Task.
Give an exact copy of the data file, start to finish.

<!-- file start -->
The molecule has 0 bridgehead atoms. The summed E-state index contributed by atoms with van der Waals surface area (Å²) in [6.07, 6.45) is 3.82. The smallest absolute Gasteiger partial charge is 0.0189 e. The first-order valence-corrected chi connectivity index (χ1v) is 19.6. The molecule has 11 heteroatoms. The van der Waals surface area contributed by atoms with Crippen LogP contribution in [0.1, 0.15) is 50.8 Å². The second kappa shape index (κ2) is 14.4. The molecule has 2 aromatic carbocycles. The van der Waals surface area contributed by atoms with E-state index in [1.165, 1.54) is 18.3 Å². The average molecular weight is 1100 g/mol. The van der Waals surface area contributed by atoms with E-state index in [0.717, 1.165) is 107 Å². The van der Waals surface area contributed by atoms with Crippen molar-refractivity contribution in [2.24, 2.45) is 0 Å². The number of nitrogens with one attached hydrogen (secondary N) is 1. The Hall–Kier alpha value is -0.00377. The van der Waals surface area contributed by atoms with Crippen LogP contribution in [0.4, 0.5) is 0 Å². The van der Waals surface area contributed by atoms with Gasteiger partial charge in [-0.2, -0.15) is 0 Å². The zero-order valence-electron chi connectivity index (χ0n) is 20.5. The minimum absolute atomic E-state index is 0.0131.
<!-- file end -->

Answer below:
The molecule has 0 bridgehead atoms. The summed E-state index contributed by atoms with van der Waals surface area (Å²) in [6.07, 6.45) is 3.82. The smallest absolute Gasteiger partial charge is 0.0189 e. The first-order valence-corrected chi connectivity index (χ1v) is 19.6. The molecule has 11 heteroatoms. The van der Waals surface area contributed by atoms with Crippen LogP contribution in [0.1, 0.15) is 50.8 Å². The second kappa shape index (κ2) is 14.4. The molecule has 2 aromatic carbocycles. The van der Waals surface area contributed by atoms with E-state index in [1.165, 1.54) is 18.3 Å². The average molecular weight is 1100 g/mol. The van der Waals surface area contributed by atoms with E-state index in [0.717, 1.165) is 107 Å². The van der Waals surface area contributed by atoms with Crippen molar-refractivity contribution in [2.24, 2.45) is 0 Å². The number of nitrogens with one attached hydrogen (secondary N) is 1. The Hall–Kier alpha value is -0.00377. The van der Waals surface area contributed by atoms with Crippen LogP contribution in [0.4, 0.5) is 0 Å². The van der Waals surface area contributed by atoms with Gasteiger partial charge in [-0.2, -0.15) is 0 Å². The zero-order valence-electron chi connectivity index (χ0n) is 20.5. The minimum absolute atomic E-state index is 0.0131.